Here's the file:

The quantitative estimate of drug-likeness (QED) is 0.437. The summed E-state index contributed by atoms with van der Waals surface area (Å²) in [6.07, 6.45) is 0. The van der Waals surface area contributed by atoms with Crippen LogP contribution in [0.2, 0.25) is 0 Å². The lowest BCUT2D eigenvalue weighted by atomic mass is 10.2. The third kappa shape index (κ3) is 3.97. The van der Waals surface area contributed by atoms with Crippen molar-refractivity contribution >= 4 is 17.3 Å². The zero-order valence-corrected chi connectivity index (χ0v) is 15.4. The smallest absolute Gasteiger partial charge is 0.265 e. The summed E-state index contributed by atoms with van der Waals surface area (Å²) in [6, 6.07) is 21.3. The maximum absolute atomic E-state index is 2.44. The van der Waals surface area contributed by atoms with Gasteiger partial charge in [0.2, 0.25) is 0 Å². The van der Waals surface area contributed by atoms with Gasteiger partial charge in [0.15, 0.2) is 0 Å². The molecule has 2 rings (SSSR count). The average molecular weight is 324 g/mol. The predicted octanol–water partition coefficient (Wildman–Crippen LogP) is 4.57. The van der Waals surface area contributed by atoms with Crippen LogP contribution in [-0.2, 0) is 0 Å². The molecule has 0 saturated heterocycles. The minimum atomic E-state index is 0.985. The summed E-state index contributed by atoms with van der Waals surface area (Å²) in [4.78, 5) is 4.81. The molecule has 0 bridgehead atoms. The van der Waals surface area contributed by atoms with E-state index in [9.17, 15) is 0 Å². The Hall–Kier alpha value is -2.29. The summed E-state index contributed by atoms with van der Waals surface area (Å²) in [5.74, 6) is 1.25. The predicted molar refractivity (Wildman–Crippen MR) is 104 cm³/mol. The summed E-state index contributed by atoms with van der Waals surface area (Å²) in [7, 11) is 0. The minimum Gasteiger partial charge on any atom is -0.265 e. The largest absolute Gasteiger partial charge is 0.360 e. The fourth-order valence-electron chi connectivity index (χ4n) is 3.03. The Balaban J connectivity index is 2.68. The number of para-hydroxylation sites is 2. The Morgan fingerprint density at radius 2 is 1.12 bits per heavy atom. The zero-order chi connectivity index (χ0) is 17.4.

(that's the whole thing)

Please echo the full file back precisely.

The quantitative estimate of drug-likeness (QED) is 0.437. The summed E-state index contributed by atoms with van der Waals surface area (Å²) in [6.07, 6.45) is 0. The van der Waals surface area contributed by atoms with Crippen LogP contribution in [0.2, 0.25) is 0 Å². The lowest BCUT2D eigenvalue weighted by atomic mass is 10.2. The third kappa shape index (κ3) is 3.97. The van der Waals surface area contributed by atoms with Crippen molar-refractivity contribution >= 4 is 17.3 Å². The zero-order valence-corrected chi connectivity index (χ0v) is 15.4. The smallest absolute Gasteiger partial charge is 0.265 e. The summed E-state index contributed by atoms with van der Waals surface area (Å²) in [6, 6.07) is 21.3. The maximum absolute atomic E-state index is 2.44. The van der Waals surface area contributed by atoms with Gasteiger partial charge in [0.2, 0.25) is 0 Å². The van der Waals surface area contributed by atoms with Gasteiger partial charge in [0.15, 0.2) is 0 Å². The molecule has 2 rings (SSSR count). The average molecular weight is 324 g/mol. The predicted octanol–water partition coefficient (Wildman–Crippen LogP) is 4.57. The van der Waals surface area contributed by atoms with Crippen LogP contribution in [-0.2, 0) is 0 Å². The molecule has 0 saturated heterocycles. The minimum atomic E-state index is 0.985. The summed E-state index contributed by atoms with van der Waals surface area (Å²) in [4.78, 5) is 4.81. The molecule has 0 bridgehead atoms. The van der Waals surface area contributed by atoms with E-state index in [9.17, 15) is 0 Å². The Hall–Kier alpha value is -2.29. The summed E-state index contributed by atoms with van der Waals surface area (Å²) in [5.74, 6) is 1.25. The predicted molar refractivity (Wildman–Crippen MR) is 104 cm³/mol. The summed E-state index contributed by atoms with van der Waals surface area (Å²) in [7, 11) is 0. The minimum Gasteiger partial charge on any atom is -0.265 e. The largest absolute Gasteiger partial charge is 0.360 e. The fourth-order valence-electron chi connectivity index (χ4n) is 3.03. The Balaban J connectivity index is 2.68. The number of para-hydroxylation sites is 2. The Morgan fingerprint density at radius 2 is 1.12 bits per heavy atom. The zero-order chi connectivity index (χ0) is 17.4.